Neil Foote, President & Founder, Foote Communications
Houston – the nation’s fourth largest city: Flooded. Paralyzed. After the disastrous post-Hurricane Katrina scenes 12 years ago, we are experiencing a horrible sense of déjà vu. The world is witnessing an event that so many of us thought could never happen again. We thought no natural disaster could cripple one of our nation’s largest cities.
America, once again, is taking a severe hit to its brand as the world’s wealthiest nation. We are watching heart-wrenching images broadcast around the world on TV, in photos and via social media of the young, the old, families, and children wading through chest-deep water. We are watching brave public officials – police, firemen and women, the National Guard, the Coast Guard and Good Samaritans from around the country risking their own lives to save others.
We are experiencing a real-life exercise in crisis communications playing out before our eyes. “I believe city and county officials did an excellent job of communicating to the public before and during the disaster,” said Misty Starks, a Houstonian and owner of Misty Blue Media, a public relations firm. “They were timely, authoritative and honest, even when the information they gave was difficult. I applaud all the leaders for working well together to help save lives and lessen the devastation.”
Starks’ description lives up to one of the textbook definitions of how any entity is supposed to handle a situation that undoubtedly is like one it has never dealt with before. We have heard Houston Mayor Sylvester Turner and other city and state officials clearly outline their strategy. We’ve heard them make a sincere plea for boat owners to assist their already stretched public officials save thousands of people from their homes. These same officials have been transparent of their intent and the magnitude of the crisis – thanking their residents for their patience, and reassuring them that they will get the help they need to survive. They have fended off critics who say the city should have evacuated its residents. What’s been impressive – unlike during Hurricane Katrina – is that city and state officials are sticking to the same talking points – another page out of the crisis communications handbook.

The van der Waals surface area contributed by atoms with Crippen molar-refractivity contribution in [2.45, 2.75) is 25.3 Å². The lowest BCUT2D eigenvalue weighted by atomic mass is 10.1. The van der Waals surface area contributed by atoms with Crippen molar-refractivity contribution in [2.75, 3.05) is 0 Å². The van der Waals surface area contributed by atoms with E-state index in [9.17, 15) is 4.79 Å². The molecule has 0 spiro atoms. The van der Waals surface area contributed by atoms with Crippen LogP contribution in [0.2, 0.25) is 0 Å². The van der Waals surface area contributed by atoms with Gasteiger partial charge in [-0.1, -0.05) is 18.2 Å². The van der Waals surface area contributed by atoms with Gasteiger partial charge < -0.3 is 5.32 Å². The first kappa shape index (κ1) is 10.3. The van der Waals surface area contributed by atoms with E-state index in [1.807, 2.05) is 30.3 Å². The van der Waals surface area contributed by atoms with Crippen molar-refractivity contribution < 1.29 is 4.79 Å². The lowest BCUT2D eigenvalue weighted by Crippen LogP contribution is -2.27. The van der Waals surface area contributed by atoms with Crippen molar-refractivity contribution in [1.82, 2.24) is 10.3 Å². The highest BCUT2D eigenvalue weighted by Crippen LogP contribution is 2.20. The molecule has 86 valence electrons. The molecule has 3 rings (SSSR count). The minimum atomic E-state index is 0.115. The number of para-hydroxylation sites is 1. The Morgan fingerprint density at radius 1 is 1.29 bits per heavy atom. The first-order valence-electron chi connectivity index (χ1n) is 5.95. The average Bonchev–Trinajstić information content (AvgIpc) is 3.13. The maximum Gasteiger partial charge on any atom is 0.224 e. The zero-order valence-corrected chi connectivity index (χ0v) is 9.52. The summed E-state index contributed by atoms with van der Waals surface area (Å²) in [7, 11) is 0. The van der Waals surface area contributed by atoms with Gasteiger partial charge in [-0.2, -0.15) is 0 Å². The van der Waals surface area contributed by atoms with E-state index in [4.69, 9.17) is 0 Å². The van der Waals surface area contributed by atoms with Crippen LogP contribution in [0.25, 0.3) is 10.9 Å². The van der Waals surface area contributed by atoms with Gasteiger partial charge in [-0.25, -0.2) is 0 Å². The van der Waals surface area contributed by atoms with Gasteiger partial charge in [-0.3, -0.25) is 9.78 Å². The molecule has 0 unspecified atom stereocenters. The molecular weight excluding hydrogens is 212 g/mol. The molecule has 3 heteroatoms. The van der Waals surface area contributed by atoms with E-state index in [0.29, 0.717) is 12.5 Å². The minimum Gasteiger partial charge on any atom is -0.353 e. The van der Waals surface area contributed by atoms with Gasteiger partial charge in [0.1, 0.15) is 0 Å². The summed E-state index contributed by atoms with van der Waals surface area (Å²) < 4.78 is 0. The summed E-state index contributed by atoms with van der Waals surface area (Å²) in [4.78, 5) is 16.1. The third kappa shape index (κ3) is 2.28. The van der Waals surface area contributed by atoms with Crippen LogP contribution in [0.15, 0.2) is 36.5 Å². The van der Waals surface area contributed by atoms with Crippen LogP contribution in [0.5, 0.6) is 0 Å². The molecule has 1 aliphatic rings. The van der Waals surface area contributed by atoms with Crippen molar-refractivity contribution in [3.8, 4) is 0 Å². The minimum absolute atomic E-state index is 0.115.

It’s time for companies to step up and lean in. Houston is home to 49 Fortune 1000 companies, the most outside of New York (72). It is home of 13 of the Forbes’ World Billionaires. It is a focal point in this country for energy, chemical and shipping industries. Not to mention one of the world’s most iconic singers – Beyonce. Houston Texas’ J.J. Watt has raised more than $1.5 million for flood relief. There are already stories of a local businesses stepping up. Gallery Furniture, a local chain, taking in evacuees to sleep on their floor models. Some local moving companies are using their trucks to pick up people from flooded neighborhoods to get to higher ground. Some global brands haven’t wasted any time. The Houston Chronicle reports that Airbnb has a site where people can find a place to stay and Apple is allowing users to contribute to the American Red Cross via iTunes.
Clearly, so much more is needed now – will be later. Hundreds of thousands, if not millions of Houstonians of all racial and socio-economic backgrounds, will be homeless for weeks, possibly months to come. “I’m upset,” said one Houstonian who had just stepped off a school bus in Dallas to a TV reporter. “All I have is the clothes on my back. I don’t have any money. And all I have is my dog here.” The man speaks for many. His words must not fall on deaf ears if we want to continue to uphold the high standards we all have in upholding the brand we call America.
Here’s how you can help.